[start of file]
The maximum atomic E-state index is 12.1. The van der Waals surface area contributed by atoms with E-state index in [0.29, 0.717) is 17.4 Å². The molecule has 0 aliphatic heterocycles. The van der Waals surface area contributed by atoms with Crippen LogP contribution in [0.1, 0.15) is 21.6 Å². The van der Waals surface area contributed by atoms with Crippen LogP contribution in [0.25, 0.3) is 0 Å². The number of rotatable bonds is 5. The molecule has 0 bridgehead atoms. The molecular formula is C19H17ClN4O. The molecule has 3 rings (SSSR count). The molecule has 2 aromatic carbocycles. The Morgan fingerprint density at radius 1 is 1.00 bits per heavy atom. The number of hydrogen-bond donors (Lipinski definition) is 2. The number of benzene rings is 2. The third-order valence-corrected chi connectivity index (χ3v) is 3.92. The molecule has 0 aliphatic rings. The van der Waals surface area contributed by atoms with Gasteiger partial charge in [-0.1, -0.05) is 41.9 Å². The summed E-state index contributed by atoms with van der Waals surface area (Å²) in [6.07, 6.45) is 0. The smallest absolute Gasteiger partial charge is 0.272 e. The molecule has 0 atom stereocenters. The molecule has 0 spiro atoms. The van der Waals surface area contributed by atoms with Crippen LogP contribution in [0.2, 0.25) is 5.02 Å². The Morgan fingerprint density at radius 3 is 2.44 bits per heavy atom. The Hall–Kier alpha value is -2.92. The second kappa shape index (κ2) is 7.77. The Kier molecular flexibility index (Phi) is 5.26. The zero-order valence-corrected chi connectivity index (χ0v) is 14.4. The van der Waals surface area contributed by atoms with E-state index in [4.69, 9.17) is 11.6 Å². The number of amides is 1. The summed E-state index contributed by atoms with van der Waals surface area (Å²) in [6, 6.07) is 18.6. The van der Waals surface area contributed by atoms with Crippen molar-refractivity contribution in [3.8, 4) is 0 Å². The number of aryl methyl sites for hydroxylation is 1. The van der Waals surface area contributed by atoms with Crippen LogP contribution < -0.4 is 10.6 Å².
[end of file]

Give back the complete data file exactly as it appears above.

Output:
The maximum atomic E-state index is 12.1. The van der Waals surface area contributed by atoms with E-state index in [0.29, 0.717) is 17.4 Å². The molecule has 0 aliphatic heterocycles. The van der Waals surface area contributed by atoms with Crippen LogP contribution in [0.1, 0.15) is 21.6 Å². The van der Waals surface area contributed by atoms with Crippen LogP contribution in [0.25, 0.3) is 0 Å². The number of rotatable bonds is 5. The molecule has 0 bridgehead atoms. The molecular formula is C19H17ClN4O. The molecule has 3 rings (SSSR count). The molecule has 2 aromatic carbocycles. The Morgan fingerprint density at radius 1 is 1.00 bits per heavy atom. The number of hydrogen-bond donors (Lipinski definition) is 2. The number of benzene rings is 2. The third-order valence-corrected chi connectivity index (χ3v) is 3.92. The molecule has 0 aliphatic rings. The van der Waals surface area contributed by atoms with Gasteiger partial charge in [-0.1, -0.05) is 41.9 Å². The summed E-state index contributed by atoms with van der Waals surface area (Å²) in [6.07, 6.45) is 0. The smallest absolute Gasteiger partial charge is 0.272 e. The molecule has 0 atom stereocenters. The molecule has 0 spiro atoms. The van der Waals surface area contributed by atoms with Crippen LogP contribution in [0.2, 0.25) is 5.02 Å². The Morgan fingerprint density at radius 3 is 2.44 bits per heavy atom. The Hall–Kier alpha value is -2.92. The second kappa shape index (κ2) is 7.77. The Kier molecular flexibility index (Phi) is 5.26. The zero-order valence-corrected chi connectivity index (χ0v) is 14.4. The van der Waals surface area contributed by atoms with E-state index in [4.69, 9.17) is 11.6 Å². The number of amides is 1. The summed E-state index contributed by atoms with van der Waals surface area (Å²) in [6, 6.07) is 18.6. The van der Waals surface area contributed by atoms with Crippen molar-refractivity contribution in [3.8, 4) is 0 Å². The number of aryl methyl sites for hydroxylation is 1. The van der Waals surface area contributed by atoms with Crippen LogP contribution < -0.4 is 10.6 Å².